Author’s Corner – Descriptive overload

What kind of reader are you?  Do you want to follow the character into a room and be fed every detail of said room?  Or do you want the basic lay of the land and those few details that tell us something about the owner of that room? 

How about the character whose eyes you’re looking through and the man she’s talking to?  Do you want to know everything from the color of their shoes to the brand of their clothes?

Open book magic on blackPersonally, I’m a bare bones kind of girl.  When I see pages of description for a person or object in a book, I often skip it.  It’s not that I don’t appreciate the author’s brilliance, the way he or she captured that vase on the mantle with perfection and the design on the rug, but I’m more interested in what’s happening.  Who are these people?  Why are they yelling?  Why is that guy’s stare shifting around the room?  Is something about to happen?

Because of my reading preferences, while writing, I tend to trust my reader’s sharp mind to construct the scenery and cast from my brief description so I can have more real estate with which to build the characters and tell their stories.  Some people need and like all of those details to become immersed in the story, but for those who don’t, I’d like to suggest an alternative.

I used to participate in a peer critiquing site when I began writing in 2009.  One of the authors whose work I’d been following ran an interesting experiment with one of his stories.  He asked that we read the story, and at the end, he asked a question–what did the main character look like?  It wasn’t until then that I realized he hadn’t given us a single description of her, yet I had a solid image in my mind.

The first thing I noticed was her voice sounded young, confused, a little afraid.  She was running along a wooded trail, so I imagined her to have an athletic build, loved the outdoors and probably had a long auburn braid tapping against her back as she sped along through the trees.  I also imagined her to be wearing a ball cap, tank top and clingy yoga pants, all in dark colors.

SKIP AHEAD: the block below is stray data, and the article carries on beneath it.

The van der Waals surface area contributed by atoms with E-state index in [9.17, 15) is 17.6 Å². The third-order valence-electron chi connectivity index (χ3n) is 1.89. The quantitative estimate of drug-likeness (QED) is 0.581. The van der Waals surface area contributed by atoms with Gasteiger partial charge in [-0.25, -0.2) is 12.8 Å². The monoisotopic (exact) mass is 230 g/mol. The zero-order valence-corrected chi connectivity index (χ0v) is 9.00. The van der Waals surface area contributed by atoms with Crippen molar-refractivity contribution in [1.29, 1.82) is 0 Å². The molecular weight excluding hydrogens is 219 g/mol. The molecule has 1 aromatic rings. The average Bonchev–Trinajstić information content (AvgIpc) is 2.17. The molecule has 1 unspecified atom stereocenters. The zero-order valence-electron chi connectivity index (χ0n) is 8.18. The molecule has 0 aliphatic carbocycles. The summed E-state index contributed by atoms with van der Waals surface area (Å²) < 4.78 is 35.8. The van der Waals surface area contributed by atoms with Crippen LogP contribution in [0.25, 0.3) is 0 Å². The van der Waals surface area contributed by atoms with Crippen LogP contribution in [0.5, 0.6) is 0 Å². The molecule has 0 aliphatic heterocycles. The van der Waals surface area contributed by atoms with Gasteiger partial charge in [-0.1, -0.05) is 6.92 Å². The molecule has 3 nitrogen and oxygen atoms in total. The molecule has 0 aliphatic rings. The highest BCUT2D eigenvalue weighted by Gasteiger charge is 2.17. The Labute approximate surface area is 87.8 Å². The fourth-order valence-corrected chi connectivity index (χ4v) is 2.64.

It shocked me how similar all of our descriptions ended up when none of us spoke about it to compare, and we all had the same seemingly generic person to describe.  I learned a lot from that experiment, relying more on the nuances of the character and his or her surroundings to help the reader form a mental image instead of using explicit descriptions. 

I’m liking it.  Loving it, in fact, though it’s a difficult art to perfect.  I’m far from it still, but now that I have it on my mind as I write, it’s coming easier.  I still find places during editing where I can add in a movement, a look, an action, an inflection to the voice that tells volumes more than saying he or she wore a designer suit, and remove some of the superfluous descriptions that fall flat without telling us anything useful.IMG_3036

Take this picture for example.  If I described a plaid sofa, wood floors, and a view of the forest out the bright bay window, do I need to say the owner of this house loves the country and the simple things in life?  If I put a woman in the room, I bet you’d have an image of her in your mind long before I gave you one, and would it really matter if your image matched mine as long as you understand who she is?  There are a thousand subtle ways to teach us about your characters without drowning the page with description.

The locale, voice of the character and actions are often enough to give us three dimensions.  Picture your character clearly in your mind, follower her around the room, note how she interacts with her surroundings.  Does she touch the picture on the wall?  What does she do when she’s sad, angry, hurt?  Again, don’t concentrate on what’s IN the room, but how she interacts with the room and her clothing.

Who is your favorite author that gives you the most vivid pictures in your mind?  I’d love to hear from you, read what you love, as much for enjoyment as to learn from the masters.